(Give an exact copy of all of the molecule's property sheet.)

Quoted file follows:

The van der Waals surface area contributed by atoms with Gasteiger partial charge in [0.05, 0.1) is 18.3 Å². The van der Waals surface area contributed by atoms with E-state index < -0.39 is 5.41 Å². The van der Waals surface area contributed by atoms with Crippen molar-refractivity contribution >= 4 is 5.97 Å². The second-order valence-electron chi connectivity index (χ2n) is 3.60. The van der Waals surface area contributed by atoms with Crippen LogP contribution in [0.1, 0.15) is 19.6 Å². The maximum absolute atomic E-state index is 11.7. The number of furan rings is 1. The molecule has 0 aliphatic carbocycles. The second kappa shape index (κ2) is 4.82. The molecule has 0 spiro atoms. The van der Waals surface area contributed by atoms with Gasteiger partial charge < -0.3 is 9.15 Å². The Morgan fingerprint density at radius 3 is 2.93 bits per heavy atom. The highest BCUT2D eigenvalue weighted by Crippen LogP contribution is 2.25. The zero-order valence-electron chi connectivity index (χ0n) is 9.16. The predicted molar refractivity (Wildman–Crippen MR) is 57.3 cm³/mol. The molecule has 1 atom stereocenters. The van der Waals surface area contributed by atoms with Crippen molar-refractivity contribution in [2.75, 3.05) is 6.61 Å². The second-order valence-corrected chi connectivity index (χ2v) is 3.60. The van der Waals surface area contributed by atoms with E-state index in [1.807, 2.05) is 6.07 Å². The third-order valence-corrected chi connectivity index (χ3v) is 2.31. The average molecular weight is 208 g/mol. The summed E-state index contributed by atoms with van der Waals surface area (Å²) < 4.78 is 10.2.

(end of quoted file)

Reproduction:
The van der Waals surface area contributed by atoms with Gasteiger partial charge in [0.05, 0.1) is 18.3 Å². The van der Waals surface area contributed by atoms with E-state index < -0.39 is 5.41 Å². The van der Waals surface area contributed by atoms with Crippen molar-refractivity contribution >= 4 is 5.97 Å². The second-order valence-electron chi connectivity index (χ2n) is 3.60. The van der Waals surface area contributed by atoms with Crippen LogP contribution in [0.1, 0.15) is 19.6 Å². The maximum absolute atomic E-state index is 11.7. The number of furan rings is 1. The molecule has 0 aliphatic carbocycles. The second kappa shape index (κ2) is 4.82. The molecule has 0 spiro atoms. The van der Waals surface area contributed by atoms with Gasteiger partial charge < -0.3 is 9.15 Å². The Morgan fingerprint density at radius 3 is 2.93 bits per heavy atom. The highest BCUT2D eigenvalue weighted by Crippen LogP contribution is 2.25. The zero-order valence-electron chi connectivity index (χ0n) is 9.16. The predicted molar refractivity (Wildman–Crippen MR) is 57.3 cm³/mol. The molecule has 1 atom stereocenters. The van der Waals surface area contributed by atoms with Crippen molar-refractivity contribution in [2.75, 3.05) is 6.61 Å². The second-order valence-corrected chi connectivity index (χ2v) is 3.60. The van der Waals surface area contributed by atoms with E-state index in [1.807, 2.05) is 6.07 Å². The third-order valence-corrected chi connectivity index (χ3v) is 2.31. The average molecular weight is 208 g/mol. The summed E-state index contributed by atoms with van der Waals surface area (Å²) < 4.78 is 10.2.